For a Westerner, this may seem incongruous as well as horrifying. Yet it is important to remember that Christians are in many ways as much of the Middle East as they are distinct from its majority religion. It is easy to ally ourselves subsconsciously with Christian 'values' against those expressions that we have been led to associate with Islam - 'fundamentalism' and, most poisonous of all, 'terrorism'. How easily we forget that Dr George Habash, the leader of the Popular Front for the Liberation of Palestine - who was drummed out of France this year after seeking medical help for a heart condition - is a Christian. How unmindful we are that Michel Aflaq, the founder of the Baath Party - the political inspiration for the police states of Iraq and Syria - was a Christian. So, for that matter is Hanan Ashrawi, one of the most famous of all Palestinian spokespersons. We know that Boutros Boutros-Ghali, the UN secretary-general, is a Christian Copt from Egypt, but we forget that Tariq Aziz, Iraq's foreign minister during the Gulf war, is also a Christian.

Christians fought in the Egyptian army against Israel - a Christian general was a hero of the 1970 Suez Canal crossing - just as Christians fought against (as well as for) the 11th-century crusaders. When Lieutenant Khaled El-Iflambouly and his colleagues assassinated President Sadat in 1981, they also killed the Coptic bishop who was with him on the Cairo reviewing stand. How often do we recall that Lebanon's finest poet, Kahlil Gibran was a Christian (albeit rejected by the Maronite church)? Did we reflect, when we heard of Yasser Arafat's marriage, that he had chosen a Christian as his bride?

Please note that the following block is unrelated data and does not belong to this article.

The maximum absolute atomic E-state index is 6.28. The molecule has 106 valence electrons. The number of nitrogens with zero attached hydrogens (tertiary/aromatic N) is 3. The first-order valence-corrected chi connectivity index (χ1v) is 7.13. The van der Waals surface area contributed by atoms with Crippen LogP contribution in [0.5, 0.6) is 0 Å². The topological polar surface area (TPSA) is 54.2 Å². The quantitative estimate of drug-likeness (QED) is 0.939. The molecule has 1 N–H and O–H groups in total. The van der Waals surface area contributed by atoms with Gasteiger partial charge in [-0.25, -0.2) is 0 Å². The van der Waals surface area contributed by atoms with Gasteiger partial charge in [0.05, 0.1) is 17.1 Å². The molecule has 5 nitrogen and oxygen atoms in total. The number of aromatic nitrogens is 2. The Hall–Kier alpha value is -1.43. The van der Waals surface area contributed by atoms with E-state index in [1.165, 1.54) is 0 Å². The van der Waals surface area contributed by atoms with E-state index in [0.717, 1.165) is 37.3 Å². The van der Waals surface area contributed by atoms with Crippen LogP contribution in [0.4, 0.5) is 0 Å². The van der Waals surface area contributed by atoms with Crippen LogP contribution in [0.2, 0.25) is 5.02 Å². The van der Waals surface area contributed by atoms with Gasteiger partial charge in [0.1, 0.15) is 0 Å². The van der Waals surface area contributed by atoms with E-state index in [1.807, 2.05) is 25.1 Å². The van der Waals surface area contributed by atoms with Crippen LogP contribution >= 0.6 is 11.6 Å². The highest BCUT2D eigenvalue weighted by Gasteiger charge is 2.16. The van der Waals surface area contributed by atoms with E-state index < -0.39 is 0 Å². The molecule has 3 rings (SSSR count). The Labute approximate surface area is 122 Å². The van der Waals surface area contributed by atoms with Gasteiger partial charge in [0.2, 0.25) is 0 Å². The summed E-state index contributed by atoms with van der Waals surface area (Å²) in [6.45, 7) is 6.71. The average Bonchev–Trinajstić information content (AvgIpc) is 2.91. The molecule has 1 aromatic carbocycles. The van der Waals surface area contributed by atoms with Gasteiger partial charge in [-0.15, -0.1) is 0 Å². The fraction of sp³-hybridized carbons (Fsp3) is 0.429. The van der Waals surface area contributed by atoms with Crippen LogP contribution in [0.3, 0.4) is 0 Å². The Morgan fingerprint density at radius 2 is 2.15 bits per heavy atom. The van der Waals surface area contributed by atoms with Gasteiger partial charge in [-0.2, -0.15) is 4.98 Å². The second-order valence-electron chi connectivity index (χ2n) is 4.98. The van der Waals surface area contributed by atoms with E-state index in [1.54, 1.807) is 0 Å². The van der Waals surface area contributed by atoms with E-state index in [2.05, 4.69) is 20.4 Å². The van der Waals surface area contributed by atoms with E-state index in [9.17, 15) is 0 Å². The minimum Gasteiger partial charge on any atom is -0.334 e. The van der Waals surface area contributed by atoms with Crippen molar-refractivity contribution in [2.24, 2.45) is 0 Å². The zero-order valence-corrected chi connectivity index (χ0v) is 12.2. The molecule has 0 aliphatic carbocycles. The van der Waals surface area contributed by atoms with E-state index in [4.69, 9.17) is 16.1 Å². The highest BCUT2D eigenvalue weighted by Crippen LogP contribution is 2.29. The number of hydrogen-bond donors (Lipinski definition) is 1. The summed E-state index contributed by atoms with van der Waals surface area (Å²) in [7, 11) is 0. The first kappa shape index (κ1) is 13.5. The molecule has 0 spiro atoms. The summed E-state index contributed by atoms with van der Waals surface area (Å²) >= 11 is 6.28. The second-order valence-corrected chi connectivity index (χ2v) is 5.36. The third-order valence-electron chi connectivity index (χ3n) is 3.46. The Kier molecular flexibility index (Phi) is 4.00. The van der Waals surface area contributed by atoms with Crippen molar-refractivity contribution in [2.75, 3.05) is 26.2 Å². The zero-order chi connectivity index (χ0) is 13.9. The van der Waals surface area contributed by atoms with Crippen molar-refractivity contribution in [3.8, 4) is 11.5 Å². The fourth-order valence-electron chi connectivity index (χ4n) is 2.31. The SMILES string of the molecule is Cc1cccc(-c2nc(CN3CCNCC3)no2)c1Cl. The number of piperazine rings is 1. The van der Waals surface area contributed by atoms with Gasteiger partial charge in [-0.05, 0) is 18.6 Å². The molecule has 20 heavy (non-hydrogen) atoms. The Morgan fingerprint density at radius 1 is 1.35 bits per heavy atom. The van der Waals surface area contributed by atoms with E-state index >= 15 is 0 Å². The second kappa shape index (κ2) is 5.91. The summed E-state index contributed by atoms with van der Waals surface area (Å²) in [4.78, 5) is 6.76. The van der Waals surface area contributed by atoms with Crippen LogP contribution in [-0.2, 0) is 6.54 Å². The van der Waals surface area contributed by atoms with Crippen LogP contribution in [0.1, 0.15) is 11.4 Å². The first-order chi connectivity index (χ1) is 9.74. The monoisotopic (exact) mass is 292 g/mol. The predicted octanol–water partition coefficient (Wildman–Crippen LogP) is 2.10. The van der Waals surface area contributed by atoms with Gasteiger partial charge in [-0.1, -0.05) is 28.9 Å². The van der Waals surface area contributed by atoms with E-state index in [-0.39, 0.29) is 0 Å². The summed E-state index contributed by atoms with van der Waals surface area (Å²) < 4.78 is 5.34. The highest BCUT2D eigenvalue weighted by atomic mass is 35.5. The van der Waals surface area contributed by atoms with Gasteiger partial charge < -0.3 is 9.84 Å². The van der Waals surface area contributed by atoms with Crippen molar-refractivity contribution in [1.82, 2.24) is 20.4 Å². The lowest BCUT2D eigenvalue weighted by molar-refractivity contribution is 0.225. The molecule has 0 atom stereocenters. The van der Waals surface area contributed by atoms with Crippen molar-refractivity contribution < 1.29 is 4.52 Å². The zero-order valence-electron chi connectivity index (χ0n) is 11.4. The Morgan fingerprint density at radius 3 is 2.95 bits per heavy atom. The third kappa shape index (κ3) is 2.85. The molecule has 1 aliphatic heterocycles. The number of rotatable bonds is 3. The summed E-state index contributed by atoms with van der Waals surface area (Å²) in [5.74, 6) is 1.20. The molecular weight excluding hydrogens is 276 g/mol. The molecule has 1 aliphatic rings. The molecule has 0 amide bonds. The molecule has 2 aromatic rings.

Kamal Salibi, an Arab Protestant historian, regards the Middle East's Christian community as a guarantee of secularism because, as he puts it, 'it is the Christian Arab who keeps the Arab world 'Arab' rather than 'Muslim'.' Mr Salibi, who earned the unique distinction of infuriating Muslims, Christians and Jews in almost equal measure with his claim - based on linguistic evidence - that the events of the Bible occurred in Saudi Arabia, disputes even the traditional Maronite belief that the Lebanese mountains were a haven from Muslim persecution. In his flat in Amman, puffing contentedly on his cigar while proof-reading another linguistic onslaught against biblical scholars, he does not see the Christian world with the nave, restricted vision of Fr Tannious the hermit.

'Why should the Christians stay in the holy places?' he asks. 'Jerusalem to me would be Jerusalem whoever inhabits it. I regret it is being so brazenly Judaicised. But Jerusalem is a place. As a person brought up in the Christian tradition, I have a sentimental attachment to the place. As an Arab, I imagine I'd be as emotional about Mecca as I would about Jerusalem because it is the focus of something else in my heritage. I know a number of Christian Arabs who told me they did visit Mecca. On two occasions when I was in Saudi Arabia in the Seventies, Saudi friends of mine pressed me to visit Mecca. My answer was that I'd very much like to see Mecca but I wouldn't want to go there unless I could stand up and say I was a Christian. So I saw the Kabaa from a low-flying plane.'